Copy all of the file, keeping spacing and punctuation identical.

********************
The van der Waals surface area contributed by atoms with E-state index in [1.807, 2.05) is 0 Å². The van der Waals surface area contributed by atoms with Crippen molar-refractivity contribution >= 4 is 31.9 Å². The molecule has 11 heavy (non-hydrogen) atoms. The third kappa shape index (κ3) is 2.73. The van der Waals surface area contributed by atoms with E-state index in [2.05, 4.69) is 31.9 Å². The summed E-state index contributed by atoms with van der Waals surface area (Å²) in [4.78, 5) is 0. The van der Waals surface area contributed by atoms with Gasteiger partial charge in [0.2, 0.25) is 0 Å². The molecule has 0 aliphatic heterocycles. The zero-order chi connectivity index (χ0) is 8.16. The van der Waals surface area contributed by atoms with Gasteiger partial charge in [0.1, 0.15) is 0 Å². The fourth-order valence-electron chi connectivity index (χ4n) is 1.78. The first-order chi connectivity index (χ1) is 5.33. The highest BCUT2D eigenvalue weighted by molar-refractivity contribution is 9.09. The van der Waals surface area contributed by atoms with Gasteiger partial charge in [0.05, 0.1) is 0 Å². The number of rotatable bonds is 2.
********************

The van der Waals surface area contributed by atoms with E-state index in [1.807, 2.05) is 0 Å². The van der Waals surface area contributed by atoms with Crippen molar-refractivity contribution >= 4 is 31.9 Å². The molecule has 11 heavy (non-hydrogen) atoms. The third kappa shape index (κ3) is 2.73. The van der Waals surface area contributed by atoms with E-state index in [2.05, 4.69) is 31.9 Å². The summed E-state index contributed by atoms with van der Waals surface area (Å²) in [4.78, 5) is 0. The van der Waals surface area contributed by atoms with Gasteiger partial charge in [0.2, 0.25) is 0 Å². The molecule has 0 aliphatic heterocycles. The zero-order chi connectivity index (χ0) is 8.16. The van der Waals surface area contributed by atoms with Gasteiger partial charge in [0.1, 0.15) is 0 Å². The fourth-order valence-electron chi connectivity index (χ4n) is 1.78. The first-order chi connectivity index (χ1) is 5.33. The highest BCUT2D eigenvalue weighted by molar-refractivity contribution is 9.09. The van der Waals surface area contributed by atoms with Gasteiger partial charge in [0.05, 0.1) is 0 Å². The number of rotatable bonds is 2.